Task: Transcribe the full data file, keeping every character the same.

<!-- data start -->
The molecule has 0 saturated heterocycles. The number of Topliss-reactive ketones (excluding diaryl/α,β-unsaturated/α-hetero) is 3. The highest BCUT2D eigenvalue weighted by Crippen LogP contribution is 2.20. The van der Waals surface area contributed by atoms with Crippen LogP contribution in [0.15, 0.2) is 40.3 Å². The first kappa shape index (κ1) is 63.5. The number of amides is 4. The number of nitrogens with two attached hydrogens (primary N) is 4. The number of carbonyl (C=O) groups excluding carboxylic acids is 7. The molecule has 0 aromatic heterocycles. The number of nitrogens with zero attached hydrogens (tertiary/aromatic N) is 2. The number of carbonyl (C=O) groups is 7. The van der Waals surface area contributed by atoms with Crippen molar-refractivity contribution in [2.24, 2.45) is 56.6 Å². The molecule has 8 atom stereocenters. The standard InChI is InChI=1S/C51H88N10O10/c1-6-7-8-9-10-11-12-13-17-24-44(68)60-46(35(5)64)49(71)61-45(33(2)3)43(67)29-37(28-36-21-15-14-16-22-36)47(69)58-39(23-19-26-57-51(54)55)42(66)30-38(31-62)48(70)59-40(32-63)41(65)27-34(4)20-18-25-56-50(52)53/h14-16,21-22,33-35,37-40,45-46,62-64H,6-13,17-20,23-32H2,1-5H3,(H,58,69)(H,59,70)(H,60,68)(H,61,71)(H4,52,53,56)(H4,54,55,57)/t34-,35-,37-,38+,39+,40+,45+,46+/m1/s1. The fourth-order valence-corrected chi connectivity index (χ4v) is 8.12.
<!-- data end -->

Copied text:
The molecule has 0 saturated heterocycles. The number of Topliss-reactive ketones (excluding diaryl/α,β-unsaturated/α-hetero) is 3. The highest BCUT2D eigenvalue weighted by Crippen LogP contribution is 2.20. The van der Waals surface area contributed by atoms with Crippen LogP contribution in [0.15, 0.2) is 40.3 Å². The first kappa shape index (κ1) is 63.5. The number of amides is 4. The number of nitrogens with two attached hydrogens (primary N) is 4. The number of carbonyl (C=O) groups excluding carboxylic acids is 7. The molecule has 0 aromatic heterocycles. The number of nitrogens with zero attached hydrogens (tertiary/aromatic N) is 2. The number of carbonyl (C=O) groups is 7. The van der Waals surface area contributed by atoms with Crippen molar-refractivity contribution in [2.24, 2.45) is 56.6 Å². The molecule has 8 atom stereocenters. The standard InChI is InChI=1S/C51H88N10O10/c1-6-7-8-9-10-11-12-13-17-24-44(68)60-46(35(5)64)49(71)61-45(33(2)3)43(67)29-37(28-36-21-15-14-16-22-36)47(69)58-39(23-19-26-57-51(54)55)42(66)30-38(31-62)48(70)59-40(32-63)41(65)27-34(4)20-18-25-56-50(52)53/h14-16,21-22,33-35,37-40,45-46,62-64H,6-13,17-20,23-32H2,1-5H3,(H,58,69)(H,59,70)(H,60,68)(H,61,71)(H4,52,53,56)(H4,54,55,57)/t34-,35-,37-,38+,39+,40+,45+,46+/m1/s1. The fourth-order valence-corrected chi connectivity index (χ4v) is 8.12.